Tip 1: Whenever possible, book a non-stop flight. Daily news reports had described catastrophic winter storms, flight delays, and cancelations due to snow, wind, frigid temperature, and scattered tornadoes. Fortunately, I live in a city where a non-stop flight was possible, and the morning I left, the skies were blue. We flew over the storms and landed on time in rainy New York.
If you fly to Newark, take the train into Penn Station! Check schedules here.
Tip 2: I try to book a flight that doesn’t leave at 6 am, as that requires me to be up at 3 am and totally disrupts my sleep pattern. At a senior age, one needs as much physical normality as possible, and feeling rested is essential to conserve stamina and enjoy the destination.
Tip 3: If you are older, skip the cocktail party that follows the day’s events. It will probably be too noisy to converse and will wear down your energy level needlessly. I went to a little corner restaurant one block from my hotel and sat at the bar. Next to me was a young woman (probably early 30s) who was in New York for a business meeting, and we had a lovely conversation over dinner.
Visiting the Musem of Broadway
In the late afternoon, I was invited to visit the four-month-old Museum of Broadway. Whether you are an ardent fan of everything Broadway or just an occasional visitor to one of the great shows, you will find much to enchant. For me, a former Broadway dancer, it was like traveling back in time and reliving some memorable moments in my life.
Presented over three floors, the interactive exhibit starts with the history of the Broadway Theater in the mid-18th century and features costumes, props, and artifacts perfectly curated for optimum color and impact. As you travel past walls of posters, photos, and programs in a chronological timeline, you get to interact with your favorite shows by posing for photos in specially created spaces. Great fun for Instagrammers!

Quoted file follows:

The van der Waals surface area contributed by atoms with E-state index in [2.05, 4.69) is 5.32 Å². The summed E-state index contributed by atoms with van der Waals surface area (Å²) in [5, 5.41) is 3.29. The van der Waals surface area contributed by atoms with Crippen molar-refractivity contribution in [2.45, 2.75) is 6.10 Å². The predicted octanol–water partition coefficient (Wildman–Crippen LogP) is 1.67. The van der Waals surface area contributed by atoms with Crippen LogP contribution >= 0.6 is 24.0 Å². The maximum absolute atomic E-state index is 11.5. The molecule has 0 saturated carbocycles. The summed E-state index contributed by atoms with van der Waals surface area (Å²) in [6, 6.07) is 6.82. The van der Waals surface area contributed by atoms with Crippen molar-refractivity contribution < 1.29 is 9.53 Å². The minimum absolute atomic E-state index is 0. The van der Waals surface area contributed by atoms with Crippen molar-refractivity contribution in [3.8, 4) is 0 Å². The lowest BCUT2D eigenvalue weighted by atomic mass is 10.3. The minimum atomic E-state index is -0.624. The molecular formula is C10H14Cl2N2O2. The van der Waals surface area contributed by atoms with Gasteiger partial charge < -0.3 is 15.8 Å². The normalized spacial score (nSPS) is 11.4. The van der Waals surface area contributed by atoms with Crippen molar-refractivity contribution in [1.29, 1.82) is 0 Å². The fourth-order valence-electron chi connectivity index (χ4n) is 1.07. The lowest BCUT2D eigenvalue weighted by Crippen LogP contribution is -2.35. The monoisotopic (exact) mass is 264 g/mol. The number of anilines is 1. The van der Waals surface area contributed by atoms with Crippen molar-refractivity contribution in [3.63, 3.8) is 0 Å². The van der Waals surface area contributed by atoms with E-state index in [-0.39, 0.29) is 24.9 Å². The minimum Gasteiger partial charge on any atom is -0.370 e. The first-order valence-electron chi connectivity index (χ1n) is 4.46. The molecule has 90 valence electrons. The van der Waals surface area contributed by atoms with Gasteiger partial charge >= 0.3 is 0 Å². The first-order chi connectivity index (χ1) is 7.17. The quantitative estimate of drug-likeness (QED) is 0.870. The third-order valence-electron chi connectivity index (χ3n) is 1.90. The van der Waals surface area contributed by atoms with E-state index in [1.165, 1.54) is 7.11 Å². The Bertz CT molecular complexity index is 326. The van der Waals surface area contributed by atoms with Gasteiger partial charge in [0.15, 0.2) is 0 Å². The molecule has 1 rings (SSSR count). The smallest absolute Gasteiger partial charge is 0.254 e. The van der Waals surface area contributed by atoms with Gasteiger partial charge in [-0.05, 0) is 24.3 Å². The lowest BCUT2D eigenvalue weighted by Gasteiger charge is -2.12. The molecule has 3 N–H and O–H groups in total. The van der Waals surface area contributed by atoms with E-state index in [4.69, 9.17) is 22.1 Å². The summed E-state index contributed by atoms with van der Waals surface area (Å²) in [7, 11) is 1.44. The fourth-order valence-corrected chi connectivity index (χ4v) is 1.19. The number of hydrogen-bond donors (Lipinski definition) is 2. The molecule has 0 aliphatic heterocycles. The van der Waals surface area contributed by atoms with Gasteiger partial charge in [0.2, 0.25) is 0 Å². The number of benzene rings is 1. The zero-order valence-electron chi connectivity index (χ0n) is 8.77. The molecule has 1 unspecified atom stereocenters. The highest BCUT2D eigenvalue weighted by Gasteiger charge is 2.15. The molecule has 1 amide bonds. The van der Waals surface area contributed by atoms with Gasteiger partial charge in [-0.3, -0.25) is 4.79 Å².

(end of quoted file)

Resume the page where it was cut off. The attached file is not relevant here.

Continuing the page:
I was the original Beerstein Showgirl in the original movie of The Producers/ Photo by Diana Eden
At the Museum of Broadway / Photo by Diana Eden
Props from The Lion King musical in The Museum of Broadway / Photo by Diana Eden
On the last floor, there is an area that resembles a backstage, where visitors can learn what a stage manager does or what a wardrobe department looks like.
This fun journey took about 90 minutes but flew by. (By the way, elevators are available if requested, and the museum is wheelchair accessible).
So no, as a “kickass woman over 50” (by quite a bit), I am not old but wise. I am not sedentary but adventurous. I am not lonely; I am empowered!
More Tips for Older Women in New York City
Tip 4: If you have the opportunity to visit the Museum of Broadway, don’t miss it! Get tickets here.
Tip 5: See a Broadway show! People come from all over the world to do so – Broadway is an international brand. I saw the revival of “Bob Fosse’s Dancin’,” which I expect will be an enormous hit. Get tickets here!
More on the Older Adventuress to Inspire You
Chinese-Canadian journalist Ruth Lor Malloy, 91, shares her life’s work to foster intercultural dialogue and justice for marginalized groups.
You’re never too old to travel solo, says 86-year old author Joyce Perrin in her memoir, “Ants in My Pants”. Join Joyce and other 80+ authors on our September 28 webinar.
We’ve expanded our editorial team to better the reflect the needs of solo women over 50, as women lead a more intentional approach to travel.